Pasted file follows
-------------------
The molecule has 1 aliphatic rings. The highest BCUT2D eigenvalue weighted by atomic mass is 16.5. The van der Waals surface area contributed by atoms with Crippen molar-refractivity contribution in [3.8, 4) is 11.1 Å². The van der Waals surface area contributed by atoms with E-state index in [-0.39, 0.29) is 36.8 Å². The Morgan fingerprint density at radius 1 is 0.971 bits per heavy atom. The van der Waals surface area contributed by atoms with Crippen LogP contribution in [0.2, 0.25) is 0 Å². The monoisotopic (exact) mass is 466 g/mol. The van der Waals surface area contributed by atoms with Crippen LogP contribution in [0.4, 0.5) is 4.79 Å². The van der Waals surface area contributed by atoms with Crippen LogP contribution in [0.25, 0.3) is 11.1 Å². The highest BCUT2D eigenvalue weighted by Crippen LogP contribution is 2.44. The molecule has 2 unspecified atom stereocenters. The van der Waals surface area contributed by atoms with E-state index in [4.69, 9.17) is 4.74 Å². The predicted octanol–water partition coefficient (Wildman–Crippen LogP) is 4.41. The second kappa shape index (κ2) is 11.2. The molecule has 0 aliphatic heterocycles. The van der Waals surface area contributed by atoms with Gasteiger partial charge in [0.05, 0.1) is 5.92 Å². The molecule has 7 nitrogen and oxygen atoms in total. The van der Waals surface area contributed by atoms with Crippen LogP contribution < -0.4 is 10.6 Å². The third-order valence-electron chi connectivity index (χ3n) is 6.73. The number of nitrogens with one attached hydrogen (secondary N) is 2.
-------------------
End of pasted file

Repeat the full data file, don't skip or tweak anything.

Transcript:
The molecule has 1 aliphatic rings. The highest BCUT2D eigenvalue weighted by atomic mass is 16.5. The van der Waals surface area contributed by atoms with Crippen molar-refractivity contribution in [3.8, 4) is 11.1 Å². The van der Waals surface area contributed by atoms with E-state index in [-0.39, 0.29) is 36.8 Å². The Morgan fingerprint density at radius 1 is 0.971 bits per heavy atom. The van der Waals surface area contributed by atoms with Crippen LogP contribution in [0.2, 0.25) is 0 Å². The monoisotopic (exact) mass is 466 g/mol. The van der Waals surface area contributed by atoms with Crippen LogP contribution in [0.4, 0.5) is 4.79 Å². The van der Waals surface area contributed by atoms with Crippen LogP contribution in [0.25, 0.3) is 11.1 Å². The highest BCUT2D eigenvalue weighted by Crippen LogP contribution is 2.44. The molecule has 2 unspecified atom stereocenters. The van der Waals surface area contributed by atoms with E-state index in [4.69, 9.17) is 4.74 Å². The predicted octanol–water partition coefficient (Wildman–Crippen LogP) is 4.41. The second kappa shape index (κ2) is 11.2. The molecule has 0 aliphatic heterocycles. The van der Waals surface area contributed by atoms with Gasteiger partial charge in [0.05, 0.1) is 5.92 Å². The molecule has 7 nitrogen and oxygen atoms in total. The van der Waals surface area contributed by atoms with Crippen LogP contribution < -0.4 is 10.6 Å². The third-order valence-electron chi connectivity index (χ3n) is 6.73. The number of nitrogens with one attached hydrogen (secondary N) is 2.